Thursday, 30 July 2009

Tanzania - Part 4

Our last three nights in Tanzania were spent at the Ngorongoro Serena Lodge, situated on the rim of the famous Ngorongoro Crater. Here we were at an altitude of 2,300 metres and at least two layers of clothing were essential; we were very glad of the hot water bottles that magically appeared in our beds each night! The view from our rooms was spectacular and the grounds of the lodge provided some worthwhile birding when time permitted.

We spent the best part of two days down in the crater. (Actually, it's not really a crater but it's probably too late now to start calling it 'Ngorongoro Caldera'.) It covers about 260 square kilometres and is reckoned to be home to about 30,000 animals. Because there is ample year-round food and a constant supply of water, there is very little seasonal movement of wildlife in and out and, of course, to some extent they are hemmed in by the crater walls.

A typical view across the crater

The road from the rim descends about 600 metres to the floor of the crater. Other safari vehicles intent on their quest for the 'Big Five' raced past us as we stopped to look at Hildebrandt's Francolins and Schalow's Wheatears on the way down!

Schalow's Wheatear - still treated by some as a race of Mourning Wheatear

Most of the mammal species that we had already seen elsewhere were down there on the vast expanse of grassland (Giraffes were a notable exception) and, in addition, we eventually got a distant look at one of the several Black Rhinos that still inhabit the crater. Unfortunately, apart from an occasional twitch of an ear, it barely moved. Once there were more than 100 of them but they were reduced by poaching to about 20 and although this has now stopped the population shows little sign of recovery. We saw even more Wildebeest here than we had found in the Serengeti, thousands of them in fact, coming to drink along with hundreds of Zebras. Thomson's and Grant's Gazelles were very common and we also found a few Eland and Kongoni.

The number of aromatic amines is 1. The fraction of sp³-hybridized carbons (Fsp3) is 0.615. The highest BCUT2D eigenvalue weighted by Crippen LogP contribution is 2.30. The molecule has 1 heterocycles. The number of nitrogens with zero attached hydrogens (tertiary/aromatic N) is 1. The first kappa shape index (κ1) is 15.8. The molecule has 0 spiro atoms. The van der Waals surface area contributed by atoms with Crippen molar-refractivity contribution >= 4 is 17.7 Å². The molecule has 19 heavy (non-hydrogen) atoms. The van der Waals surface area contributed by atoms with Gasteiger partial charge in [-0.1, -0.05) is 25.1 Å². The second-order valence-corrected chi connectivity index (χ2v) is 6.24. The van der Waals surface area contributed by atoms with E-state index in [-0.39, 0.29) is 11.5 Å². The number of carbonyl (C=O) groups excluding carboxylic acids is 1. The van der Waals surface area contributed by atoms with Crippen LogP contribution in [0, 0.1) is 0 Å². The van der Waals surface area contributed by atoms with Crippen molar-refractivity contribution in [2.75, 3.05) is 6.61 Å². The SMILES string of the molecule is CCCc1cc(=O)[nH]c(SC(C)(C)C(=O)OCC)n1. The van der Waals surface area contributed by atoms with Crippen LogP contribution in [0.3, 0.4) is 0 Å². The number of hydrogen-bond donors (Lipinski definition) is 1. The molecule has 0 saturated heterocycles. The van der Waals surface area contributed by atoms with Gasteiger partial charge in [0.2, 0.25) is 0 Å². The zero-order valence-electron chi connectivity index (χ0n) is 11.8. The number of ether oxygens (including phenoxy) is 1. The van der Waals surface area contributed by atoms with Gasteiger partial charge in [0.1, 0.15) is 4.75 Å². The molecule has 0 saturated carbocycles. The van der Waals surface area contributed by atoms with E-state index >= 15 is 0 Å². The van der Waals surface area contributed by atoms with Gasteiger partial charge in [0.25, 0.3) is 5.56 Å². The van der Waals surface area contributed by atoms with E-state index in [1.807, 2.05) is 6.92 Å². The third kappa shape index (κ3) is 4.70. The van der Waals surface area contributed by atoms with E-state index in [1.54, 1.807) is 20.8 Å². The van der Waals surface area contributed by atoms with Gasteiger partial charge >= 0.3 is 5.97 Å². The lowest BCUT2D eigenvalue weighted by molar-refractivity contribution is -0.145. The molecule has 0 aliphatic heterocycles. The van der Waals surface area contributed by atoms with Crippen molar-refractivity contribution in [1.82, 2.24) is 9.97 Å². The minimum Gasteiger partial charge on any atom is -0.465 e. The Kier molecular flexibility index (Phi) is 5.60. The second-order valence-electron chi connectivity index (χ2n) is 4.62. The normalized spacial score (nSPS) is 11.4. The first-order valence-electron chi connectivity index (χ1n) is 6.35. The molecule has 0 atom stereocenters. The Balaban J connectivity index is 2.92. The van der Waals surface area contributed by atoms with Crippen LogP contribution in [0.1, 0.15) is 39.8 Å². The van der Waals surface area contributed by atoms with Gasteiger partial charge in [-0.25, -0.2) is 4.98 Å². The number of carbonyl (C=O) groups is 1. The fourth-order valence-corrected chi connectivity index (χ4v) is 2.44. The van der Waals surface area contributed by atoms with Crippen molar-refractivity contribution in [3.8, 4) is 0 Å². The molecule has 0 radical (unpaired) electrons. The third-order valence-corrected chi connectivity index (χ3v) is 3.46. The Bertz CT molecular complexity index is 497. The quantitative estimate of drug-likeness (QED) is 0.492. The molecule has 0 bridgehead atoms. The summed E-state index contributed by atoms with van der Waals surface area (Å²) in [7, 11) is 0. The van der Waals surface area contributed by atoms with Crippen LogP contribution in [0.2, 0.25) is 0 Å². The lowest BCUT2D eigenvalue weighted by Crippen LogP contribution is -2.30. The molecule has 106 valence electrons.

Blue Wildebeest or Brindled Gnu - they never look happy!

Eland - the largest of the antelopes

As might be expected with all these prey species present, we saw quite a few Lions and there were carcasses attended by Spotted Hyaenas, White-backed Vultures and White-necked Ravens.

A young male Lion

We drove some considerable distance around the crater over our two visits, stopping regularly to look at and photograph the wildlife most of which seemed remarkably confiding. Large birds such as Kori Bustards, Grey Crowned Cranes and Ostriches made particularly easy subjects. Smaller grassland species such as Crowned Lapwings, Red-capped Lark and Grassland Pipit required just a little more effort.

Kori Bustard

Crowned Lapwing

Grassland Pipit

Grey Crowned Cranes

Tanzania definitely lived up to its reputation as one of the world's top wildlife tourism destinations. Thanks go to Sanjay and Peter at Roy Safaris for their contributions to making our birding safari the undoubted success that it was.

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